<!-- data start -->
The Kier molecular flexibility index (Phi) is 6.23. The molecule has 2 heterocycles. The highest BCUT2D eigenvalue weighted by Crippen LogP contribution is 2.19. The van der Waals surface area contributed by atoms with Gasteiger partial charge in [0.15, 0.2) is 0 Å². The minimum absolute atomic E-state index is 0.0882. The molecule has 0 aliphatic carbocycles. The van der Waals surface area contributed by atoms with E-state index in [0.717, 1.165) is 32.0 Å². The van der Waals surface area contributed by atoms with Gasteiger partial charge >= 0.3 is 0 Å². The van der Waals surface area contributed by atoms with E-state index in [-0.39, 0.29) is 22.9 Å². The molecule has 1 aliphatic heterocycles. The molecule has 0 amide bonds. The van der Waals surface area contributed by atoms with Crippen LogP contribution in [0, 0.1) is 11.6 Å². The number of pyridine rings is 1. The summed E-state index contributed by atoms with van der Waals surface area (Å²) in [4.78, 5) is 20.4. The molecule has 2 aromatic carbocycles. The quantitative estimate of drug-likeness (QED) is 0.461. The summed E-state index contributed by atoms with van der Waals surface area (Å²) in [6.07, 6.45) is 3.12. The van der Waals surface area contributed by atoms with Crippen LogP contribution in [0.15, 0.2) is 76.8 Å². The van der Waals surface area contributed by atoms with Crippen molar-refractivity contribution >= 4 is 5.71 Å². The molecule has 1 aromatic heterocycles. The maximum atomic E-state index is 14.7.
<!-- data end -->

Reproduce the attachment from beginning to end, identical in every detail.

The Kier molecular flexibility index (Phi) is 6.23. The molecule has 2 heterocycles. The highest BCUT2D eigenvalue weighted by Crippen LogP contribution is 2.19. The van der Waals surface area contributed by atoms with Gasteiger partial charge in [0.15, 0.2) is 0 Å². The minimum absolute atomic E-state index is 0.0882. The molecule has 0 aliphatic carbocycles. The van der Waals surface area contributed by atoms with E-state index in [0.717, 1.165) is 32.0 Å². The van der Waals surface area contributed by atoms with Gasteiger partial charge >= 0.3 is 0 Å². The van der Waals surface area contributed by atoms with E-state index in [-0.39, 0.29) is 22.9 Å². The molecule has 1 aliphatic heterocycles. The molecule has 0 amide bonds. The van der Waals surface area contributed by atoms with Crippen LogP contribution in [0, 0.1) is 11.6 Å². The number of pyridine rings is 1. The summed E-state index contributed by atoms with van der Waals surface area (Å²) in [4.78, 5) is 20.4. The molecule has 2 aromatic carbocycles. The quantitative estimate of drug-likeness (QED) is 0.461. The summed E-state index contributed by atoms with van der Waals surface area (Å²) in [6.07, 6.45) is 3.12. The van der Waals surface area contributed by atoms with Crippen LogP contribution in [0.15, 0.2) is 76.8 Å². The van der Waals surface area contributed by atoms with Crippen molar-refractivity contribution >= 4 is 5.71 Å². The molecule has 1 aromatic heterocycles. The maximum atomic E-state index is 14.7.